These are fascinating and challenging times: attractive content cannot reach an interested audience if it is not supported by innovative infrastructures and related technologies. Technology and innovation are thus the basis of all successful new media products.
Since taking up the position as EBU Director of Technology & Innovation, I have come back again and again to the same message: it is only by joining forces that we will be able to remain relevant in the very competitive media market. This includes public and private broadcasters and the European media industry as a whole. And we certainly need more collective effort to accelerate European media innovation. Actions speak louder than words, however, so allow me to mention just two of the projects I’m pleased to have set in motion over the past 12 months.
The October launch of the 5G Media Action Group – 5G-MAG – will help to put Europe at the centre of the 5G conversation when it comes to media-related applications. Representing the interests of the media industry in the area of 5G, this new global organization offers a “convergent voice” that was previously missing.
In a different domain, the EuroVOX project has been building momentum over the past year. The aim is to create an open European platform for language management and accessibility, an open platform using AI-based speech-to-text-to-speech algorithms to make any content available to any citizen in their native language (more about this on page 7 of the current issue of the tech-i magazine). These are only two examples of several developments aimed at reinforcing the leadership role of the European media industry.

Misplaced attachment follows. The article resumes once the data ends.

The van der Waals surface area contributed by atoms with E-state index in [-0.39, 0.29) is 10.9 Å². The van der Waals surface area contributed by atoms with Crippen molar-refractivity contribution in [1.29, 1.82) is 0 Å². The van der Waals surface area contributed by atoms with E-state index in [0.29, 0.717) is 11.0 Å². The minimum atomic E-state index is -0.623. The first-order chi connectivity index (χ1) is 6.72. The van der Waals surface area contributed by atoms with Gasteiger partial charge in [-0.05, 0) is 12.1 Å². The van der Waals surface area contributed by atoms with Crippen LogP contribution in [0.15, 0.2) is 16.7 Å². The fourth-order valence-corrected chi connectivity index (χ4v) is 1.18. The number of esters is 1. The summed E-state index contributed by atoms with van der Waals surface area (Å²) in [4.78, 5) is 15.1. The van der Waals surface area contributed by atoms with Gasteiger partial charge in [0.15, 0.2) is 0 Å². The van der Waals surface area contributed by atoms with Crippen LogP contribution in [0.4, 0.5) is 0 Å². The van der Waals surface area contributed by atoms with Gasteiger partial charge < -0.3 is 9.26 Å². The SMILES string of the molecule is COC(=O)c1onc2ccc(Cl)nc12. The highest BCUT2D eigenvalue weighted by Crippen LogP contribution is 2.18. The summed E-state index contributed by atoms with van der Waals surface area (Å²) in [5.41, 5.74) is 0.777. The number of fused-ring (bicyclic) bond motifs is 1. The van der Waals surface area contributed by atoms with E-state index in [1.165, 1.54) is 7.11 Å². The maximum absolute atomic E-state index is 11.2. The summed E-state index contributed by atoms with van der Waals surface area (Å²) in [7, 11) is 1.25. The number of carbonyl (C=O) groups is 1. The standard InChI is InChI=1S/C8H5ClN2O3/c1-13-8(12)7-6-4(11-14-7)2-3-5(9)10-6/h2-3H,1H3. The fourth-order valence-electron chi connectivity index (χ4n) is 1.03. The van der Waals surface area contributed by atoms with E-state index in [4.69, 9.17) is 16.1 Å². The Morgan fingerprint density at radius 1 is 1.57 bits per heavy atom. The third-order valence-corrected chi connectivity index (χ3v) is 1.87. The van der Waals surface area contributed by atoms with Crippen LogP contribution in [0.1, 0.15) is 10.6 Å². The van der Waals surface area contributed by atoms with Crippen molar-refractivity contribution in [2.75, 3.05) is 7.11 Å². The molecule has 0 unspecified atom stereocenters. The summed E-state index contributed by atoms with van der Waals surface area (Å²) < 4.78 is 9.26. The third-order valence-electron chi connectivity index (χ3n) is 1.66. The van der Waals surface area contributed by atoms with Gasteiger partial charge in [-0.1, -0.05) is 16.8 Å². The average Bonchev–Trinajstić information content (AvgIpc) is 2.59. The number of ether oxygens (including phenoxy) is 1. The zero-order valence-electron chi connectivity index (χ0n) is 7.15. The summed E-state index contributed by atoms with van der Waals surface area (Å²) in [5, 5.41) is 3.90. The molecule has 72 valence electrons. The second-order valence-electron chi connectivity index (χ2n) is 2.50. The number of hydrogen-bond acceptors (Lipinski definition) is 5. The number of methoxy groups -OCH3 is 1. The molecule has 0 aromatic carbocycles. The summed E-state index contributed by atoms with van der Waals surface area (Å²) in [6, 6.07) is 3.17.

Policymakers want to make Europe fit for the digital age and they certainly agree that media play a central role in this process, contributing to creating inclusive and cohesive societies, promoting fundamental democratic values, and helping to develop the skills necessary for informed citizenship. For the latter, digital and media literacy play a key role in empowering citizens and combatting information disorder, including disinformation.
Providing Europeans with innovative and creative instruments should be a priority. New generations should be helped to develop the ability to communicate more effectively using those instruments, equipping them to better understand and interrogate the avalanche of information they are exposed to. However, Europe’s media and creative industries are operating in an increasingly global and competitive marketplace and the digital age has changed the speed of innovation.
Media innovation therefore must be accelerated by putting a stronger focus on the sector in Horizon Europe and other relevant programmes. This support must be proportional at least to the importance of media in Europe and the related GDP it generates. More support is needed to adapt cutting-edge technologies for innovative media services, for example in the fields of AI and data, cloud-based platforms, immersive experiences, language management and accessibility, as well as recommendation and personalization services. Accelerating media innovation is crucial if Europe wants to strengthen its digital sovereignty!
This blog post also appeared as the editorial piece in tech-i magazine issue 42: "Setting the pace for online platforms"